#5136926 Switch or Not?

Posted by on 06 March 2014 - 01:06 PM





It's no longer fun to make tic-tac-toe anymore. I'ld like to search for something i can do as a project but something that's not too easy or too hard because if it's easy i won't be motivated to start it and if it's too hard, i won't be willing to do it if it involves things i don't know about because i like to finish my projects but don't like jumping back and forth through a tutorial or learning process.

Okay, well that's good. You are making progress and want to expand your horizons, excellent.
So do you want suggestions for a project? Or are you asking if you would be better to switch to a different language to move forward?
Suggestions would be great.
I knew about that.



If you knew about that, why don't you just take one of the suggested games from that list (Pong, for example) and just make it? You won't learn anything by just sitting there and dreaming about grandiose things you're going to do, because without any skill to do it those things remain just that - a distant dream.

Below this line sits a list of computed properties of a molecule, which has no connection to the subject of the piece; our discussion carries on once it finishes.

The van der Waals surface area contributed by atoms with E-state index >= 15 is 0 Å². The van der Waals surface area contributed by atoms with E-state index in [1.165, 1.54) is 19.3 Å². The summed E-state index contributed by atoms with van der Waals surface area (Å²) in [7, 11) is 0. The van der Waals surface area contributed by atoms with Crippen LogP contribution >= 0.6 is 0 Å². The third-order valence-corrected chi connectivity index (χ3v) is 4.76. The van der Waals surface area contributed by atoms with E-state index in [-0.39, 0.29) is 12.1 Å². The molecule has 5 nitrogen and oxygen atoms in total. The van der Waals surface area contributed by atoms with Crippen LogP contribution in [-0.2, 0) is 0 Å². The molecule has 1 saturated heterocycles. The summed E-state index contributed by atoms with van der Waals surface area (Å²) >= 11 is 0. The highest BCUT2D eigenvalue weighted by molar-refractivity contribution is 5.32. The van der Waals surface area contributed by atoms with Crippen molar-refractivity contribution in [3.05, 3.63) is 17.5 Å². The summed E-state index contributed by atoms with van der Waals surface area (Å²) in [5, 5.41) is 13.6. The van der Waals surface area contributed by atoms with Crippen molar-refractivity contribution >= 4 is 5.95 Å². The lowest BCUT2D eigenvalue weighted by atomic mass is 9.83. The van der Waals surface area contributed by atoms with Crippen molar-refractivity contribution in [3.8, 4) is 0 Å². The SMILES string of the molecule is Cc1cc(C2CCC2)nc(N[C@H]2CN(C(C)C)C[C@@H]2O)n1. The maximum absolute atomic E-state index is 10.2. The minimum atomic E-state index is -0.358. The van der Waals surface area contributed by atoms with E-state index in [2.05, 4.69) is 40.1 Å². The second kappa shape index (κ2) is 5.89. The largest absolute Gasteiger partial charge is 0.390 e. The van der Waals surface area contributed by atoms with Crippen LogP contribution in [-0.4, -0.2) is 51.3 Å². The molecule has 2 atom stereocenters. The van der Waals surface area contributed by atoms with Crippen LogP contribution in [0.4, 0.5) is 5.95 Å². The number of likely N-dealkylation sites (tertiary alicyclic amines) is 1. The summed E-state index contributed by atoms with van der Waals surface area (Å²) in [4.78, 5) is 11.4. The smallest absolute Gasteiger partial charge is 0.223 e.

People here have suggested you few C++ libraries that WILL help you at making the game as you won't have to begin by reinventing the wheel and can focus on problem solving with "lego blocks" that are offered to you. Once you learn basic concepts and get researching and problem solving skill by building those simple games, you can move on onto larger things.

#5136154 Main Menu in different class

Posted by on 03 March 2014 - 01:25 PM

Hello Mike


To use main menu as a different class, there are multiple approaches. Easier one is to make your own base game screen class, something like this: